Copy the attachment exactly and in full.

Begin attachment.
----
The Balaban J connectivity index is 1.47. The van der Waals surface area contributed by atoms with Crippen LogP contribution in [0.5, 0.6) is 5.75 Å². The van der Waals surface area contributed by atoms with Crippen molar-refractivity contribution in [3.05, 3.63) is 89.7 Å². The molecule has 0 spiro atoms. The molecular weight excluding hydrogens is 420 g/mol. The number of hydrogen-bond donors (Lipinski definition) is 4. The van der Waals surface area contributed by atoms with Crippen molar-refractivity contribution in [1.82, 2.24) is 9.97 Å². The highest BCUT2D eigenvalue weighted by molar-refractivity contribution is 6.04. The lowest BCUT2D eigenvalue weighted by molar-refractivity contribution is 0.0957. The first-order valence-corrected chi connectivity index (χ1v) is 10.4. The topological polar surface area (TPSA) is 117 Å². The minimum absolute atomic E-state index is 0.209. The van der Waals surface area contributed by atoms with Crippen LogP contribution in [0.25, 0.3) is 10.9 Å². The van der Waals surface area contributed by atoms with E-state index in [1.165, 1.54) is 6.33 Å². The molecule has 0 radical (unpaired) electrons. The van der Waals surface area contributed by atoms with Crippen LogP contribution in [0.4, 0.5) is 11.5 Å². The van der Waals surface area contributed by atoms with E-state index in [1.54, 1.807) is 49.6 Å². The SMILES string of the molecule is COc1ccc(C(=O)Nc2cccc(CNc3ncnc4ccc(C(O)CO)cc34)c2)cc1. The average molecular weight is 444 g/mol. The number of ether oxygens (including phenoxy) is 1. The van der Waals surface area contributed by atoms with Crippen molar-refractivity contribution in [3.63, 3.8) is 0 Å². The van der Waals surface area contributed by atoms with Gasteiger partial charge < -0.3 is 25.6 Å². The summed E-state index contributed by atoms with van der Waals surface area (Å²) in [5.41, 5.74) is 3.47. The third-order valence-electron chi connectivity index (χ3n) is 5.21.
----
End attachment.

The Balaban J connectivity index is 1.47. The van der Waals surface area contributed by atoms with Crippen LogP contribution in [0.5, 0.6) is 5.75 Å². The van der Waals surface area contributed by atoms with Crippen molar-refractivity contribution in [3.05, 3.63) is 89.7 Å². The molecule has 0 spiro atoms. The molecular weight excluding hydrogens is 420 g/mol. The number of hydrogen-bond donors (Lipinski definition) is 4. The van der Waals surface area contributed by atoms with Crippen molar-refractivity contribution in [1.82, 2.24) is 9.97 Å². The highest BCUT2D eigenvalue weighted by molar-refractivity contribution is 6.04. The lowest BCUT2D eigenvalue weighted by molar-refractivity contribution is 0.0957. The first-order valence-corrected chi connectivity index (χ1v) is 10.4. The topological polar surface area (TPSA) is 117 Å². The minimum absolute atomic E-state index is 0.209. The van der Waals surface area contributed by atoms with Crippen LogP contribution in [0.25, 0.3) is 10.9 Å². The van der Waals surface area contributed by atoms with E-state index in [1.165, 1.54) is 6.33 Å². The molecule has 0 radical (unpaired) electrons. The van der Waals surface area contributed by atoms with Crippen LogP contribution in [0.4, 0.5) is 11.5 Å². The van der Waals surface area contributed by atoms with E-state index in [1.54, 1.807) is 49.6 Å². The SMILES string of the molecule is COc1ccc(C(=O)Nc2cccc(CNc3ncnc4ccc(C(O)CO)cc34)c2)cc1. The average molecular weight is 444 g/mol. The number of ether oxygens (including phenoxy) is 1. The van der Waals surface area contributed by atoms with Crippen molar-refractivity contribution in [3.63, 3.8) is 0 Å². The van der Waals surface area contributed by atoms with Gasteiger partial charge < -0.3 is 25.6 Å². The summed E-state index contributed by atoms with van der Waals surface area (Å²) in [5.41, 5.74) is 3.47. The third-order valence-electron chi connectivity index (χ3n) is 5.21.